(c) SANS Internet Storm Center. https://isc.sans.edu Creative Commons Attribution-Noncommercial 3.0 United States License.
Categories: Alerts

ISC StormCast for Thursday, December 4th 2014 http://isc.sans.edu/podcastdetail.html?id=4261, (Thu, Dec 4th)

Wed, 12/03/2014 - 17:50
(c) SANS Internet Storm Center. https://isc.sans.edu Creative Commons Attribution-Noncommercial 3.0 United States License.
Categories: Alerts

ISC StormCast for Wednesday, December 3rd 2014 http://isc.sans.edu/podcastdetail.html?id=4259, (Wed, Dec 3rd)

Tue, 12/02/2014 - 19:32
(c) SANS Internet Storm Center. https://isc.sans.edu Creative Commons Attribution-Noncommercial 3.0 United States License.
Categories: Alerts

OpenVPN server DoS vulnerability fixed, (Tue, Dec 2nd)

Tue, 12/02/2014 - 16:09

The OpenVPN folks released a security advisory and updates to its server software yesterday for a vulnerability that has existed in the source code since 2005. CVE-2014-8104 is a vulnerability that can result in an OpenVPN server crashing when sent a too-short control channel packet. Note, that in their words both client certificates and TLS auth will protect against this exploit as long as all OpenVPN clients can be trusted to not be compromised and/or malicious. If Im reading this correctly, this means that adding tls-auth keyfile (0|1) (as appropriate) to the configuration files on both server and client as well as using client certificates should protect against this attack. Folks running OpenVPN servers are strongly urged to update to v2.3.6 as soon as possible. The fixes have also been backported to v2.2 and can be found in the git repository, but may also exist in earlier v2.x code if anyone is still running old server software. Note that the v3.x code used in most OpenVPN Connect clients (such as those for Android and iOS) are not vulnerable. My Ubuntu systems got the update last night, so if you are running an OpenVPN server on Linux hopefully the patches are available via the usual package update mechanism or soon will be.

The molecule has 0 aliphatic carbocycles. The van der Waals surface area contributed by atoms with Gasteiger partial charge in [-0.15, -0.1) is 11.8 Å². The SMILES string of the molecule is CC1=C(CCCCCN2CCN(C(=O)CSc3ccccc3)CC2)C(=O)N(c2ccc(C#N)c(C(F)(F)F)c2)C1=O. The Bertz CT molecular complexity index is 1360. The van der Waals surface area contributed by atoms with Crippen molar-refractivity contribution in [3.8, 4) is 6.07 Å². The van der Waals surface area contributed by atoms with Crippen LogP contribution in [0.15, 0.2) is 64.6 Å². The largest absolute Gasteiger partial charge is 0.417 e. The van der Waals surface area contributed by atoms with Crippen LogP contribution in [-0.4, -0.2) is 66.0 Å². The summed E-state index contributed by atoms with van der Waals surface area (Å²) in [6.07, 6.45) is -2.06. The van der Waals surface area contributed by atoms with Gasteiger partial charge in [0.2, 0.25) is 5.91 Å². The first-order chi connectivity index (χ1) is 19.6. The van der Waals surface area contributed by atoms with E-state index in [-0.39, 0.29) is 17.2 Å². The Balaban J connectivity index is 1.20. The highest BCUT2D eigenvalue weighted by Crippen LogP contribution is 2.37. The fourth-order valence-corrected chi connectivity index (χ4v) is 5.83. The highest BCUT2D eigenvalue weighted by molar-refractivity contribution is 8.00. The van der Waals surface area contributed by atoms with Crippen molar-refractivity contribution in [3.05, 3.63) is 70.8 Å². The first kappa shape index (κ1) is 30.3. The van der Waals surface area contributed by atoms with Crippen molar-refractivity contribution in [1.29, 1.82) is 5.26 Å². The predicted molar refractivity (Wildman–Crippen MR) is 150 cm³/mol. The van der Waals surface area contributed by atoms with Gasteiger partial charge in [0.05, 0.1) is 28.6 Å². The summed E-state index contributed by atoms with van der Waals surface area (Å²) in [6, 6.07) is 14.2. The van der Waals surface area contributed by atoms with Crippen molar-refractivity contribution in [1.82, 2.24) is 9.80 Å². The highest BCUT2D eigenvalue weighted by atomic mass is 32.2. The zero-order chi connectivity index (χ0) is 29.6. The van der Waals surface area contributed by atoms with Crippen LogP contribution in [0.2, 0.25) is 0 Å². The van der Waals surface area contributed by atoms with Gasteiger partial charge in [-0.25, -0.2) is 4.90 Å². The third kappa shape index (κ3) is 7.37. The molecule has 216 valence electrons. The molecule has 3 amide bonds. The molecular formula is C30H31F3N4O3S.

References:

https://community.openvpn.net/openvpn/wiki/SecurityAnnouncement-97597e732b

---------------
Jim Clausing, GIAC GSE #26